Diamonds and crystal don't 'sparkle' unless incandescent?

drbeanie2000April 17, 2012

Is it just me? Or are there parts of the EM spectrum that are missing such that diamonds and/or crystal don't "sparkle" in places that use non-incandescent light?

I'm still not over my 2-year-old diamond engagement ring. (Blushes.) I like to look at it in sunlight, at the theater, under incandescent lights, and basically just anywhere. I don't see the sparkliness under CFL's or LED's. Likewise with crystal chandeliers, which are prominent in public places. They seem not to cast the same colors and patterns under these conditions as they did when they were incandescent.

Is this a real effect, or is it the result of general cluelessness about lighting? I do know a bit about radiative transfer and the spectrum, by the way. Comes with being an astronomer.

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It could be real. Incandescent filaments are more compact sources of light than fluorescent. Compared to fluorescent, the approach a point source.

You could argue that LEDs are very compact, but they are not if you have a mass of them in a "bulb". I think that he reflection and refraction of a point source is going to give you the highest impression of "sparkle". Put a piece of ground glass between your incandescent illumination and your rock and see what that does. That would probably approximate the difference between incandescent and CFL for that one characteristic. You can download the spectrum for common fluorescent lamps from manufacturers' web sites and the spectrum for incandescent bulb is available.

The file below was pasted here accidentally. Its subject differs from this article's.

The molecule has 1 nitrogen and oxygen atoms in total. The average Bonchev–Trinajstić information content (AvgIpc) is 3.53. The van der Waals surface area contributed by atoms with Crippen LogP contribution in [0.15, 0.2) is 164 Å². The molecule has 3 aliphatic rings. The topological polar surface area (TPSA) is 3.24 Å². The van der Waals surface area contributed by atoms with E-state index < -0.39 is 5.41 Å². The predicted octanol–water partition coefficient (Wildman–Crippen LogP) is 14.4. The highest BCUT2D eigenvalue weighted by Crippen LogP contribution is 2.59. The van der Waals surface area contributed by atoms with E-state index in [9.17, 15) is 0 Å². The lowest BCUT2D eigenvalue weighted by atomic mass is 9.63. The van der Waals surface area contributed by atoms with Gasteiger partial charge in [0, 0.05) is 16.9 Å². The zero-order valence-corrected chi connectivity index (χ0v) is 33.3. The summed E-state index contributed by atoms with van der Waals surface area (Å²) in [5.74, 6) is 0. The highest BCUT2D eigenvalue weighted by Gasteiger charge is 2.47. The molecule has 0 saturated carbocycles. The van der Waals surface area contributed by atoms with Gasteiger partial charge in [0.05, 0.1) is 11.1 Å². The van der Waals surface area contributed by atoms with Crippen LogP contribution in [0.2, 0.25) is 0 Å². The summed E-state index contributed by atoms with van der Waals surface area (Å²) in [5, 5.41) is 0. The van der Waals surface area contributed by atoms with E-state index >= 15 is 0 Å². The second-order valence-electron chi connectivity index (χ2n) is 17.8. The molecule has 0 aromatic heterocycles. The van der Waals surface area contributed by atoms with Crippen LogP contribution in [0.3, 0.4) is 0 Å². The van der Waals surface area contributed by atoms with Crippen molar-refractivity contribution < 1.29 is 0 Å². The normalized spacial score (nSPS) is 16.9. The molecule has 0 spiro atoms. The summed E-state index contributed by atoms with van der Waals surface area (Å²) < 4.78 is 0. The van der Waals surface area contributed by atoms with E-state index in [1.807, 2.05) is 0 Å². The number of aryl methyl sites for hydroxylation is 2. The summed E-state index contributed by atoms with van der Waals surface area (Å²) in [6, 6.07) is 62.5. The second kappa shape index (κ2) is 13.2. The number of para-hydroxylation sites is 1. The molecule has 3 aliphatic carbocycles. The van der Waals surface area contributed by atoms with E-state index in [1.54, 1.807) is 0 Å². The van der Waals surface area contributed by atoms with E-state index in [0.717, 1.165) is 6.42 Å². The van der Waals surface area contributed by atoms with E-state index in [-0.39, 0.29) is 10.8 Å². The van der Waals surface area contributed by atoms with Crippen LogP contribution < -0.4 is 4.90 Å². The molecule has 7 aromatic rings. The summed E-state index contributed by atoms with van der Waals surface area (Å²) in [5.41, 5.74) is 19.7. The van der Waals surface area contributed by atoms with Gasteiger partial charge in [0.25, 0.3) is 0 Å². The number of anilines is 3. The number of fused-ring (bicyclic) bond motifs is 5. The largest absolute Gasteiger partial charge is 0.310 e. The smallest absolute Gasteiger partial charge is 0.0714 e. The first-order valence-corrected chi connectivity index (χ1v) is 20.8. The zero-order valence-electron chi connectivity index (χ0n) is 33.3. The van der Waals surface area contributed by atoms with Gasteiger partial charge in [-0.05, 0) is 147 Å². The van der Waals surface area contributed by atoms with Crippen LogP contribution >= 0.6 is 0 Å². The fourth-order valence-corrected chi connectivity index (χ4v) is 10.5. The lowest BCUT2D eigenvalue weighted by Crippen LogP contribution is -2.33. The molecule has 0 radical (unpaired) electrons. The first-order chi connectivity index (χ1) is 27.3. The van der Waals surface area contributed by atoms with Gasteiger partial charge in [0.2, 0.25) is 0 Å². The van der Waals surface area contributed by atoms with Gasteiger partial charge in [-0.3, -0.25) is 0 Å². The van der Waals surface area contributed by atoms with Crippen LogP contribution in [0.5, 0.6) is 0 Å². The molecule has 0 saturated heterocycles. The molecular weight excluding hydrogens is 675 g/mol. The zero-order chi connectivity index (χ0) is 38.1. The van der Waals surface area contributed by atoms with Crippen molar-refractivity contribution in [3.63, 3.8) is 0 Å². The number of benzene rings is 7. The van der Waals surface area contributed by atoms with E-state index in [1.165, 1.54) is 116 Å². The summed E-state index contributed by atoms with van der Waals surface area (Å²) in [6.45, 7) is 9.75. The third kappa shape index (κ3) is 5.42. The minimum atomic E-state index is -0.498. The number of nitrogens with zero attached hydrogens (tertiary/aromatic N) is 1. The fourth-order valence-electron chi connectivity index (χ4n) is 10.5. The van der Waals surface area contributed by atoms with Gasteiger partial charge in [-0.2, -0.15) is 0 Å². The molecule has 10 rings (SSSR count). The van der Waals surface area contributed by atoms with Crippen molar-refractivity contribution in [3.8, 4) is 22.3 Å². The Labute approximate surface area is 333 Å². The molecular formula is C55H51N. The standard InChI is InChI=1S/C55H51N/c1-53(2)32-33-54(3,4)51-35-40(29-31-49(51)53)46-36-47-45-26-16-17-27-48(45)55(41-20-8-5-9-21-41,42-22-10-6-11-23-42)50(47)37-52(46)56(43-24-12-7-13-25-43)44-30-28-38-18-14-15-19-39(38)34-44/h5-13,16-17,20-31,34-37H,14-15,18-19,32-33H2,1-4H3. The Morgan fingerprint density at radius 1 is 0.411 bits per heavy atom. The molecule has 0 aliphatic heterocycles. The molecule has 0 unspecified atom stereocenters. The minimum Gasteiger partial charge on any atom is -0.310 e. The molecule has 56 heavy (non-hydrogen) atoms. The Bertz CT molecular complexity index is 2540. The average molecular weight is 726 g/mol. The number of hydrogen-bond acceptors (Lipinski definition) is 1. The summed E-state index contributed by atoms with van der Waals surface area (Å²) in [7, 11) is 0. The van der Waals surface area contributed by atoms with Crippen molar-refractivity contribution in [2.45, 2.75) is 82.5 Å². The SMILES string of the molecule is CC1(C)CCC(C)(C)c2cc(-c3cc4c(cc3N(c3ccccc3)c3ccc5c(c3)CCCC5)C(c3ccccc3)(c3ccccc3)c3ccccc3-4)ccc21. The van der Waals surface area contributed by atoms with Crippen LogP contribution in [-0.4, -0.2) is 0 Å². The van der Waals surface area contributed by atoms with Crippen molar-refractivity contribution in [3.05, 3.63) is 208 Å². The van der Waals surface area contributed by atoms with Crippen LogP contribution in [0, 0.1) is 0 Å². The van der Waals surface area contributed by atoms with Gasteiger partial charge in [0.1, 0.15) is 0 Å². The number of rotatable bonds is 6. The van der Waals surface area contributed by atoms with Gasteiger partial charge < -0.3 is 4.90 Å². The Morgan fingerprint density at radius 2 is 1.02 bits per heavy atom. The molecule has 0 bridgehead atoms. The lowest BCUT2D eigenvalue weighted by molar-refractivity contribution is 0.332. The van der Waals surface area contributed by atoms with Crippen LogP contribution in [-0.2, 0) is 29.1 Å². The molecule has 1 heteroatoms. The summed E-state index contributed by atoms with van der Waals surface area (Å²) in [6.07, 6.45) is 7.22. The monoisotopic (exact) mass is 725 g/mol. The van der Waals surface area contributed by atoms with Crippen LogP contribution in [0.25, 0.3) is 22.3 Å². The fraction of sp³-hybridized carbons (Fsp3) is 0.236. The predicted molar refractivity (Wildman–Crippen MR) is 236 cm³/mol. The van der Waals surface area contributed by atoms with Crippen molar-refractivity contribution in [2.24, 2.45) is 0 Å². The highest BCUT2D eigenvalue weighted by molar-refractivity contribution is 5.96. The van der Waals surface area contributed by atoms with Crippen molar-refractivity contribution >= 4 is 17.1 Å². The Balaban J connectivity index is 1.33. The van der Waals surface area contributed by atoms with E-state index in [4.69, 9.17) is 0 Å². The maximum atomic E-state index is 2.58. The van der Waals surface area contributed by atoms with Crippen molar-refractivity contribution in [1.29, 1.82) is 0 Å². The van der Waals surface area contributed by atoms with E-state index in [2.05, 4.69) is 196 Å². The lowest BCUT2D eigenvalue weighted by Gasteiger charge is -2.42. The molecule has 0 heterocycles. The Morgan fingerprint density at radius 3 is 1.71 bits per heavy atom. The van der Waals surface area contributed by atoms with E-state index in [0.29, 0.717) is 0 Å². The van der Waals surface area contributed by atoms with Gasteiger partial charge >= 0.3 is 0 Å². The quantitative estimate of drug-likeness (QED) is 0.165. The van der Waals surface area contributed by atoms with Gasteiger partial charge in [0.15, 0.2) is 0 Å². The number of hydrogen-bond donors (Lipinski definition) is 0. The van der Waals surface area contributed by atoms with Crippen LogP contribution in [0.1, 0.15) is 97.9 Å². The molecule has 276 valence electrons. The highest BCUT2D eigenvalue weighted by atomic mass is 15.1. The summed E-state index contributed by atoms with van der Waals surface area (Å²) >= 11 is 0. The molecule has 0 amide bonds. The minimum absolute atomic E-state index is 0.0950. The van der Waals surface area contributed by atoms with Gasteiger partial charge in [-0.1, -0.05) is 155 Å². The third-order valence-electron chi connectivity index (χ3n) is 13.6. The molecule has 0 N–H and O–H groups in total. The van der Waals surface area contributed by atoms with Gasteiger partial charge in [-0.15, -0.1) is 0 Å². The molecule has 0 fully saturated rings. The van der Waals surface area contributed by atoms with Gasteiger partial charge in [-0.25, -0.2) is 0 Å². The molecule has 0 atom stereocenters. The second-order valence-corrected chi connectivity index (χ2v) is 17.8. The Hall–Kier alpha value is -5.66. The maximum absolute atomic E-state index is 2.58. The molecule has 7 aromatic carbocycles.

Thanks for the question. It makes me wonder what kind of light is used when trying to sell jewelry or crystal. Anyone know? I suspect it is an interesting facet of the lighting industry.

    Bookmark   April 17, 2012 at 11:23AM
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"It makes me wonder what kind of light is used when trying to sell jewelry or crystal. Anyone know?"


    Bookmark   April 17, 2012 at 11:48AM
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That seems to make sense if you want sparkle rather than hazy reflected light.

    Bookmark   April 17, 2012 at 3:37PM
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This may be true - incandescent/halogen lamps produce a broad, spikeless spectrum, but probably more important is to have lots of pinpoint light sources from all directions. Look upward at jeweller's display cases, and you'll always see a string of tiny incandescent bulbs or halogen pinlights. White LEDs are well suited for this use too because of their small size. The more angles the light hits the diamond, especially a clear, well-cut one, the more it sparkles with different colors that refract off the facets differently. Any diamond will look dull when illuminated by a single light bulb, even if incandescent.

    Bookmark   April 17, 2012 at 5:33PM
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